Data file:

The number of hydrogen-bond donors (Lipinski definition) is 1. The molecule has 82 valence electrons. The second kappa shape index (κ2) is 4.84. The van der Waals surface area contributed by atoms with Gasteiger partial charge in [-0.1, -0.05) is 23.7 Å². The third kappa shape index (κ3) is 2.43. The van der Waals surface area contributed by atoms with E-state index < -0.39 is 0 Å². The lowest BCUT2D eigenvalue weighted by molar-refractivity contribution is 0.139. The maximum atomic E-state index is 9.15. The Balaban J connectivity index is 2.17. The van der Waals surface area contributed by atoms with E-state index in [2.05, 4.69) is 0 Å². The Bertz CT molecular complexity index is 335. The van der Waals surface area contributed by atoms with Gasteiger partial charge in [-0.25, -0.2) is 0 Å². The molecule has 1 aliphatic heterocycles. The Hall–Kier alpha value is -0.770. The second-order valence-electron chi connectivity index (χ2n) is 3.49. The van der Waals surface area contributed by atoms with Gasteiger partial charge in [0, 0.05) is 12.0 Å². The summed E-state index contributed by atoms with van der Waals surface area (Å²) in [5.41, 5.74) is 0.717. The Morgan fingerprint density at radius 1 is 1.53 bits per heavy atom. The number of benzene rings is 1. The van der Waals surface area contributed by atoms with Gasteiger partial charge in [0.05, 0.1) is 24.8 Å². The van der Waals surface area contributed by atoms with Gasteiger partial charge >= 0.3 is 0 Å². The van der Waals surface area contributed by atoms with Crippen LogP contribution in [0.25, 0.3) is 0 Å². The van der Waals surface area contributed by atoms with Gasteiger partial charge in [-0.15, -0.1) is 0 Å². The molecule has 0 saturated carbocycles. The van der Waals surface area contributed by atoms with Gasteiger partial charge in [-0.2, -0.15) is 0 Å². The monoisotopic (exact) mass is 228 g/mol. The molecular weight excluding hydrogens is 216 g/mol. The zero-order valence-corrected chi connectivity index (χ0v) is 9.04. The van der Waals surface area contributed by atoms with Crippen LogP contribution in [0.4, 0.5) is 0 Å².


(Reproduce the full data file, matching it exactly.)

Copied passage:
The number of hydrogen-bond donors (Lipinski definition) is 1. The molecule has 82 valence electrons. The second kappa shape index (κ2) is 4.84. The van der Waals surface area contributed by atoms with Gasteiger partial charge in [-0.1, -0.05) is 23.7 Å². The third kappa shape index (κ3) is 2.43. The van der Waals surface area contributed by atoms with E-state index < -0.39 is 0 Å². The lowest BCUT2D eigenvalue weighted by molar-refractivity contribution is 0.139. The maximum atomic E-state index is 9.15. The Balaban J connectivity index is 2.17. The van der Waals surface area contributed by atoms with E-state index in [2.05, 4.69) is 0 Å². The Bertz CT molecular complexity index is 335. The van der Waals surface area contributed by atoms with Gasteiger partial charge in [-0.25, -0.2) is 0 Å². The molecule has 1 aliphatic heterocycles. The Hall–Kier alpha value is -0.770. The second-order valence-electron chi connectivity index (χ2n) is 3.49. The van der Waals surface area contributed by atoms with Gasteiger partial charge in [0, 0.05) is 12.0 Å². The summed E-state index contributed by atoms with van der Waals surface area (Å²) in [5.41, 5.74) is 0.717. The Morgan fingerprint density at radius 1 is 1.53 bits per heavy atom. The number of benzene rings is 1. The van der Waals surface area contributed by atoms with Gasteiger partial charge in [0.05, 0.1) is 24.8 Å². The van der Waals surface area contributed by atoms with Gasteiger partial charge >= 0.3 is 0 Å². The van der Waals surface area contributed by atoms with Crippen LogP contribution in [0.25, 0.3) is 0 Å². The van der Waals surface area contributed by atoms with Gasteiger partial charge in [-0.15, -0.1) is 0 Å². The molecule has 0 saturated carbocycles. The van der Waals surface area contributed by atoms with Gasteiger partial charge in [-0.2, -0.15) is 0 Å². The monoisotopic (exact) mass is 228 g/mol. The molecular weight excluding hydrogens is 216 g/mol. The zero-order valence-corrected chi connectivity index (χ0v) is 9.04. The van der Waals surface area contributed by atoms with Crippen LogP contribution in [0.4, 0.5) is 0 Å².